• Reduce weight wherever possible. Excess material means extra cost, so this is definitely an avenue to explore during the design process. Design for affordability must be balanced with design for function – when a particular strength is required, care must be taken to achieve this functionality without also wasting material. Using ribs and gussets to reinforce a product, for example, will save on material consumption, as well as ensuring that the product has uniform wall thickness that is neither too thin nor too thick (which is an important consideration for injection molding in particular).
  • Assess which functions can be accomplished with automation rather than labor. In general, labor is expensive (especially in the United States). Design for affordability may require using manufacturing equipment that is located elsewhere in the country, or in another country entirely. This is especially true if the product is going to be distributed or sold elsewhere (to cut down on transportation and shipping costs, which must also be factored into price per unit). Design for affordability also means to seek out automated processes wherever possible.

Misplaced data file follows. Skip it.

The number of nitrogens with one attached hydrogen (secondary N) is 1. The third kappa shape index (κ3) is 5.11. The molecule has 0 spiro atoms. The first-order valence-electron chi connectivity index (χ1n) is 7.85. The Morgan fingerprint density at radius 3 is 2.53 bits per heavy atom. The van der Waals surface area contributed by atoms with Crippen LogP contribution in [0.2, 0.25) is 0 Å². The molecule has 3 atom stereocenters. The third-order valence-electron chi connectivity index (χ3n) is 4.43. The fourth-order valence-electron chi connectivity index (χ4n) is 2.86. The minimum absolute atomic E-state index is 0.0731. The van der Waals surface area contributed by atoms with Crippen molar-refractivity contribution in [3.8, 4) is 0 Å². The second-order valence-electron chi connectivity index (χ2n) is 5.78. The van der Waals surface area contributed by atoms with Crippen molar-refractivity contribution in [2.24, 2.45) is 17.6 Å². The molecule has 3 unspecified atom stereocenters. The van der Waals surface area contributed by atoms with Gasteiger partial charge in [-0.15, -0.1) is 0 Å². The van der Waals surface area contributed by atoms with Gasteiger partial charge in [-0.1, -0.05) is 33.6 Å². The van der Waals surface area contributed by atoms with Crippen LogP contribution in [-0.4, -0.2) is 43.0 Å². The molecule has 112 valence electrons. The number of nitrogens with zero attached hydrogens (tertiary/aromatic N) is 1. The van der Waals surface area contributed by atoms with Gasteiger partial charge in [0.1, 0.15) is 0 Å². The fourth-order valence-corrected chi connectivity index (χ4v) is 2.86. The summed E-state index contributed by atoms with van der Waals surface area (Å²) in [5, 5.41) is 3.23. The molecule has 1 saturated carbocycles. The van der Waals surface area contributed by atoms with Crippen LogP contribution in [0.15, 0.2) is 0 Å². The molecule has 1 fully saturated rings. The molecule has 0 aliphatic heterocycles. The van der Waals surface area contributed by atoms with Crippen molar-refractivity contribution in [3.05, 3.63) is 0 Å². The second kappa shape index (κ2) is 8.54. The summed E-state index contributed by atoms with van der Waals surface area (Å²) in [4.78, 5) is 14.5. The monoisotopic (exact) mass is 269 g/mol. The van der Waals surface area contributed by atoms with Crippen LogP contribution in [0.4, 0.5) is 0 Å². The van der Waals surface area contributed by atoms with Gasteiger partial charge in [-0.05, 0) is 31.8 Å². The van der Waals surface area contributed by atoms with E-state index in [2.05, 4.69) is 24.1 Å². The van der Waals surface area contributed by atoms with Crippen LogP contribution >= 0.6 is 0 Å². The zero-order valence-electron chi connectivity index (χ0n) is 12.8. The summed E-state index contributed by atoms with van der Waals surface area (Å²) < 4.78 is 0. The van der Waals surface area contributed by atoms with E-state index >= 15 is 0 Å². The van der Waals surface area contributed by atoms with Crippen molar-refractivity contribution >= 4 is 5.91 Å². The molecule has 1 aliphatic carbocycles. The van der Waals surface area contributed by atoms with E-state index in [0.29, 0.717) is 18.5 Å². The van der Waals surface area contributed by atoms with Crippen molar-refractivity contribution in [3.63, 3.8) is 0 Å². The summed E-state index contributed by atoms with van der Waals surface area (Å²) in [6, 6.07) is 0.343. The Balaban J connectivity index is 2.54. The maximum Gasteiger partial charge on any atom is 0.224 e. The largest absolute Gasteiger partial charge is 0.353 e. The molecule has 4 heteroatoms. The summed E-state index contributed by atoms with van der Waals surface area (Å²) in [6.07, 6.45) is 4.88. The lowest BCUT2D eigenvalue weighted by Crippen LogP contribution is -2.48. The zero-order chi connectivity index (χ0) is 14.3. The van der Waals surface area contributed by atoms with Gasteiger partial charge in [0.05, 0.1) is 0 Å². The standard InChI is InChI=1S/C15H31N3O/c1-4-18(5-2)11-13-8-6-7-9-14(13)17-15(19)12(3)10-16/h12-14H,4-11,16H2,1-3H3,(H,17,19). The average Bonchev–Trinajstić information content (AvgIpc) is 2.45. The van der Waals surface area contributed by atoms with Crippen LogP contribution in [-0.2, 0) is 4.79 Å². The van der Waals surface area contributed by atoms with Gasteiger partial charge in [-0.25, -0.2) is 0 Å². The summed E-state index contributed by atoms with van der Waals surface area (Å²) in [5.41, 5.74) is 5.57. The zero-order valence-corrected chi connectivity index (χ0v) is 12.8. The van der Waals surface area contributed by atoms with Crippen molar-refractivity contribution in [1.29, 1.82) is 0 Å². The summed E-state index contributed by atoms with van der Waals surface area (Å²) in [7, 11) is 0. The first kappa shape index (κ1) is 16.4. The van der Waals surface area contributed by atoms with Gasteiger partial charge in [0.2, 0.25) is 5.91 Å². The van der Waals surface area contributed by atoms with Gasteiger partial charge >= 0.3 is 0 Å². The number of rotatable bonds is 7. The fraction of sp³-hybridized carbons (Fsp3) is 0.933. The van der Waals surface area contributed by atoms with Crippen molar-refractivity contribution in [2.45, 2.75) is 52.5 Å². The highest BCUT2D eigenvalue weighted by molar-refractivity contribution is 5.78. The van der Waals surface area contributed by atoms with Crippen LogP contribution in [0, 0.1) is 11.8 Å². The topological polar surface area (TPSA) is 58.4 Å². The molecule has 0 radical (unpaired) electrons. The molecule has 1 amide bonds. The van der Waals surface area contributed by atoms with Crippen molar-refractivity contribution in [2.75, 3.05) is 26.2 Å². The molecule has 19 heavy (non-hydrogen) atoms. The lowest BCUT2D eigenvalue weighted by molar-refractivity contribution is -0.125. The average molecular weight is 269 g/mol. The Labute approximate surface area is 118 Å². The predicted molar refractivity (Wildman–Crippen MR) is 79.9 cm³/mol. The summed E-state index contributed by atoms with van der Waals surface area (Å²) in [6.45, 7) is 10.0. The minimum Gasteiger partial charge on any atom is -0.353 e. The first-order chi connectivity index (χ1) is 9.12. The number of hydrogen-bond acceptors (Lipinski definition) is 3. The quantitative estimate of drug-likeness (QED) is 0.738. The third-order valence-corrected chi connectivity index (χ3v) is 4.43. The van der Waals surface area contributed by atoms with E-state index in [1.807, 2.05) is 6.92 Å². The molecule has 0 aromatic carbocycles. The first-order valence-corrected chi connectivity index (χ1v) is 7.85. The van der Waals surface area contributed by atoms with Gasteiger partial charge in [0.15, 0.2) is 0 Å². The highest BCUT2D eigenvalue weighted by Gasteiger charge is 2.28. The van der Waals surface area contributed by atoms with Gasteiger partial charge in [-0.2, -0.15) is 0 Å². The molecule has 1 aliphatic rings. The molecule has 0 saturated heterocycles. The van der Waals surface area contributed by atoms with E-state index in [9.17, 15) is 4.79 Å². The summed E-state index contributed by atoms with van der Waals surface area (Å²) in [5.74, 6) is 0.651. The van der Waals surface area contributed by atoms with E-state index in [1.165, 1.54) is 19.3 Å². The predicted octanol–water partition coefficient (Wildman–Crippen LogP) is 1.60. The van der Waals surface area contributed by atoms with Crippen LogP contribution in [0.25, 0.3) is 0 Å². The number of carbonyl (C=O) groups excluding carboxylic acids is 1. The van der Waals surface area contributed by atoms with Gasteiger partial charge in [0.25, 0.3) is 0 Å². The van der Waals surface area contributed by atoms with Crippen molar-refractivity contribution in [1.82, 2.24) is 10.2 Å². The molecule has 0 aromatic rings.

As you can see, there are multiple ways to mitigate the costs of the manufacturing process, but this is by no means an all-inclusive list. It may not be feasible to manufacture in another country, or perhaps manual labor is required for a particular application, but there are multiple ways to design for affordability that companies, engineers, and inventors can keep in mind.

How can Creative Mechanisms assist organizations with design for affordability?

As mentioned above, design is one of the first critical points of the product development process. Of course, the concept must be a good one to begin with (read more about that here), but product design really sets the tone for success or failure. There are a few characteristics that are helpful to creating the right solution to a complex problem: